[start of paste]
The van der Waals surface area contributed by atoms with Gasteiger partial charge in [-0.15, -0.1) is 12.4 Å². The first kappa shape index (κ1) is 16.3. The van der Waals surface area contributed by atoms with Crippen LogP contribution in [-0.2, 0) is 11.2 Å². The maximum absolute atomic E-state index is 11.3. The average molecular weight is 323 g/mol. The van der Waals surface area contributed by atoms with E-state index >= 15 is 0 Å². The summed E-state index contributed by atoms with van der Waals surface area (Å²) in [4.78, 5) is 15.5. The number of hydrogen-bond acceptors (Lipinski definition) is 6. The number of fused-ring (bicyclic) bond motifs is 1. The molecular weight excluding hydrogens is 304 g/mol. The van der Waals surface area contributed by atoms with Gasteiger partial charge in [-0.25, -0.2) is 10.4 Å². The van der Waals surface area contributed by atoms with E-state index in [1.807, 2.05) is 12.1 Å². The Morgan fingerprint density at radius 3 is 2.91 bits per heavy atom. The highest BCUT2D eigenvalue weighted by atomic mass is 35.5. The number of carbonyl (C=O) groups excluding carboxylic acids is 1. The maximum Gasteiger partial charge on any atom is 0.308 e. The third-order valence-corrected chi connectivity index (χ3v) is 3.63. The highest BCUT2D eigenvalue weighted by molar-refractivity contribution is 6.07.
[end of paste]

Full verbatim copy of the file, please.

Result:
The van der Waals surface area contributed by atoms with Gasteiger partial charge in [-0.15, -0.1) is 12.4 Å². The first kappa shape index (κ1) is 16.3. The van der Waals surface area contributed by atoms with Crippen LogP contribution in [-0.2, 0) is 11.2 Å². The maximum absolute atomic E-state index is 11.3. The average molecular weight is 323 g/mol. The van der Waals surface area contributed by atoms with E-state index >= 15 is 0 Å². The summed E-state index contributed by atoms with van der Waals surface area (Å²) in [4.78, 5) is 15.5. The number of hydrogen-bond acceptors (Lipinski definition) is 6. The number of fused-ring (bicyclic) bond motifs is 1. The molecular weight excluding hydrogens is 304 g/mol. The van der Waals surface area contributed by atoms with Gasteiger partial charge in [-0.25, -0.2) is 10.4 Å². The van der Waals surface area contributed by atoms with E-state index in [1.807, 2.05) is 12.1 Å². The Morgan fingerprint density at radius 3 is 2.91 bits per heavy atom. The highest BCUT2D eigenvalue weighted by atomic mass is 35.5. The number of carbonyl (C=O) groups excluding carboxylic acids is 1. The maximum Gasteiger partial charge on any atom is 0.308 e. The third-order valence-corrected chi connectivity index (χ3v) is 3.63. The highest BCUT2D eigenvalue weighted by molar-refractivity contribution is 6.07.